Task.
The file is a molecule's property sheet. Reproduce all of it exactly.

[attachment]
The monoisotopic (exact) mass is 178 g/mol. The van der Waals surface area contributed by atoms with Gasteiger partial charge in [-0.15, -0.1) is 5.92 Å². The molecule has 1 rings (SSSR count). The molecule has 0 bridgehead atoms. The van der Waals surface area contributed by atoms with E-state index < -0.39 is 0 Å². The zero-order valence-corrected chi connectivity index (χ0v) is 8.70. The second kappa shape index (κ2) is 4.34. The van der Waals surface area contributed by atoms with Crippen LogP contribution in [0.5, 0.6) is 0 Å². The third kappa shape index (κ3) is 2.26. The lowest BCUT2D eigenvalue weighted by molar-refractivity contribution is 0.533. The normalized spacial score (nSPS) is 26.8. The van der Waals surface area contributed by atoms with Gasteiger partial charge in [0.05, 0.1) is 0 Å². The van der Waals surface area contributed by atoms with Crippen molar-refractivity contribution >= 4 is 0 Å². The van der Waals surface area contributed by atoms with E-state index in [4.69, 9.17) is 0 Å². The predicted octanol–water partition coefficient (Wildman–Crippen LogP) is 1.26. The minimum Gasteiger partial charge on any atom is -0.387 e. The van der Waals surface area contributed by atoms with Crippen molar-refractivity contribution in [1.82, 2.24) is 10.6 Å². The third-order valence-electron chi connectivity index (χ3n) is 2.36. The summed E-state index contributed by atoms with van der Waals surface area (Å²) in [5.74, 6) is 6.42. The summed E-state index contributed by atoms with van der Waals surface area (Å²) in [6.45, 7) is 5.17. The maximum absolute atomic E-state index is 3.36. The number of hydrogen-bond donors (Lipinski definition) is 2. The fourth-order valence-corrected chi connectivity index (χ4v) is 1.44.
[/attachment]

The monoisotopic (exact) mass is 178 g/mol. The van der Waals surface area contributed by atoms with Gasteiger partial charge in [-0.15, -0.1) is 5.92 Å². The molecule has 1 rings (SSSR count). The molecule has 0 bridgehead atoms. The van der Waals surface area contributed by atoms with E-state index < -0.39 is 0 Å². The zero-order valence-corrected chi connectivity index (χ0v) is 8.70. The second kappa shape index (κ2) is 4.34. The van der Waals surface area contributed by atoms with Crippen LogP contribution in [0.5, 0.6) is 0 Å². The third kappa shape index (κ3) is 2.26. The lowest BCUT2D eigenvalue weighted by molar-refractivity contribution is 0.533. The normalized spacial score (nSPS) is 26.8. The van der Waals surface area contributed by atoms with Gasteiger partial charge in [0.05, 0.1) is 0 Å². The van der Waals surface area contributed by atoms with Crippen molar-refractivity contribution >= 4 is 0 Å². The van der Waals surface area contributed by atoms with E-state index in [4.69, 9.17) is 0 Å². The predicted octanol–water partition coefficient (Wildman–Crippen LogP) is 1.26. The minimum Gasteiger partial charge on any atom is -0.387 e. The van der Waals surface area contributed by atoms with Crippen molar-refractivity contribution in [1.82, 2.24) is 10.6 Å². The third-order valence-electron chi connectivity index (χ3n) is 2.36. The summed E-state index contributed by atoms with van der Waals surface area (Å²) in [5.74, 6) is 6.42. The summed E-state index contributed by atoms with van der Waals surface area (Å²) in [6.45, 7) is 5.17. The maximum absolute atomic E-state index is 3.36. The number of hydrogen-bond donors (Lipinski definition) is 2. The fourth-order valence-corrected chi connectivity index (χ4v) is 1.44.